NAB Economics Data Insights, May 2020
Large falls in consumption-based spending although the pace of decline looks to have stabilised. However business payment inflows have weakened further.
Large falls in consumption-based spending post COVID-19 containment measures continued into May and across most industries (with some exceptions such as Construction), although the pace of decline looks to have stabilised. Business payment inflows however have weakened further across most industries, and remain deeply negative in key parts of the economy (particularly Accommodation & Food Services).
- Consumption-based spending has stabilised in recent weeks, but is still down some 15% overall since the start of the year. The rate of decline in spending has slowed in all states and territories, with the heaviest falls since the start of the year now in the ACT.
- By industry sector, consumption spending over the year to date is down most in Administration & Support Services, including Travel Agents (-88.9%), Accommodation & Food Services (-56.0%) and Health Care & Social Assistance (-40.3%). Spending has grown in a handful of industries – Construction (28.3%), Utilities (7.2%) and Retail Trade (1.9%).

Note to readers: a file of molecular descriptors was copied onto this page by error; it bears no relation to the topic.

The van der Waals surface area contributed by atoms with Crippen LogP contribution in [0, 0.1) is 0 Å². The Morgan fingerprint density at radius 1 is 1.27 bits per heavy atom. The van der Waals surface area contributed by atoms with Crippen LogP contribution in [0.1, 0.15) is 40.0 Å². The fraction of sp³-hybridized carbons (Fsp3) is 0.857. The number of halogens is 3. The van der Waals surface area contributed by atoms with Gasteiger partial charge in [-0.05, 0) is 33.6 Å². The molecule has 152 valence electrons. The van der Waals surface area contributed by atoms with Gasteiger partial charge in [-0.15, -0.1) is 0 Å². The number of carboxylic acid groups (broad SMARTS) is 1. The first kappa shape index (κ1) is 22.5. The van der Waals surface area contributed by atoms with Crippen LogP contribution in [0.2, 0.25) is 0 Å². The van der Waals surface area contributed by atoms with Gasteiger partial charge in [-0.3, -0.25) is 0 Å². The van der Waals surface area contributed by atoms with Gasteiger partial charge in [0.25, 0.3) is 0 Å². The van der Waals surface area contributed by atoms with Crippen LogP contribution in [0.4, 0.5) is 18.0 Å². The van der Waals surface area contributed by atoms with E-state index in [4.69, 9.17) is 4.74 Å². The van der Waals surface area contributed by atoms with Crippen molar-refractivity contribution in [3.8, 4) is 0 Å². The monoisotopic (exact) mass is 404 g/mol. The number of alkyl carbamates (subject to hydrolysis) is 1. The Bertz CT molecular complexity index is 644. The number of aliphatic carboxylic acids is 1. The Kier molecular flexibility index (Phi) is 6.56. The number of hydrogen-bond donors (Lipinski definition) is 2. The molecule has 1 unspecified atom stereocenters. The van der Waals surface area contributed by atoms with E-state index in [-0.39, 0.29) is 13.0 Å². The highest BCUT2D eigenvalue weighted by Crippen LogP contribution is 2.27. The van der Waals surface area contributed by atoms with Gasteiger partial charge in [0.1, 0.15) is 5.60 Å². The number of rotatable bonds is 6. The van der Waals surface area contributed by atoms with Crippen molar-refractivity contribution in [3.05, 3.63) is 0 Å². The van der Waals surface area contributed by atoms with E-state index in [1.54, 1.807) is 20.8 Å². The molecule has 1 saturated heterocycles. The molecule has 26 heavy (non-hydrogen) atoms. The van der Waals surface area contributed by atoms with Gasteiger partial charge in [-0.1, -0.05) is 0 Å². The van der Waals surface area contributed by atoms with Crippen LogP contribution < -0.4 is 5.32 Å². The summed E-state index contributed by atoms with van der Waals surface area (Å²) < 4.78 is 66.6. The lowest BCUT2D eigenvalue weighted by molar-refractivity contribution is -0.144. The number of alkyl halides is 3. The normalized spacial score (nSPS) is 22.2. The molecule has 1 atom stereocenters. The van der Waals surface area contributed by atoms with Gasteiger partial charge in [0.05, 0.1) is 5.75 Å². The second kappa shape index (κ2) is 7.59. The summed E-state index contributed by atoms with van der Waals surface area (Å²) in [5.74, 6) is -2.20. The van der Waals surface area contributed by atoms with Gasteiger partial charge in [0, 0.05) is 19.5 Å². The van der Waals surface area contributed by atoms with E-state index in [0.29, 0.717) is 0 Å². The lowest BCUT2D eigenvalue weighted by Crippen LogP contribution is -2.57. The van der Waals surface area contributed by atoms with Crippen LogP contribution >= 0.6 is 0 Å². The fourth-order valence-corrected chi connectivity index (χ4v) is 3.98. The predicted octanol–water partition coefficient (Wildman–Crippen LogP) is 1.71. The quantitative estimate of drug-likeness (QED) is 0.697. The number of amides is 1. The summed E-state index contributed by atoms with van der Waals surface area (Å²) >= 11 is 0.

- Some sub-industries have seen solid spending growth including Internet Publishing & Broadcasting (39.9%), Construction Services (23.4%) and Gambling (22.4%). But some – Motion Picture & Sound Recording Activities (-98.3%), Administration Services (-90.1%) and Other Transport (-88.2%) – are down heavily.
- Business payment inflows into NAB merchants have also fallen sharply (see chart on page 2).
- Business payment inflows into NAB merchants fell in May (-8.6%), after growing in the first 4 months of the year.
- Inflows into Corporates were positive but have halved since April, and are falling for small, medium and large firms.
- By industry, inflows are still falling most in Arts & Recreation Services (particularly Amusement & Other Activities and Sports & Physical Recreation) and in Accommodation & Food Services (particularly clubs), but at a slower rate. Inflows however rose sharply in Manufacturing (particularly in Pulp & Paper Manufacturing).
During these extraordinary times we have taken the decision to publish aggregated customer data categorised by industry segment with the view to helping provide clarity around which segments of the economy have been most affected by the broader macroeconomic trends at play. NAB takes data privacy very seriously. All customer transaction data has been aggregated and no individual’s data is specifically identified or analysed as part of this process. The data used in this report will not be sold or made publicly available, but insights from the data will be shared with the Australian people.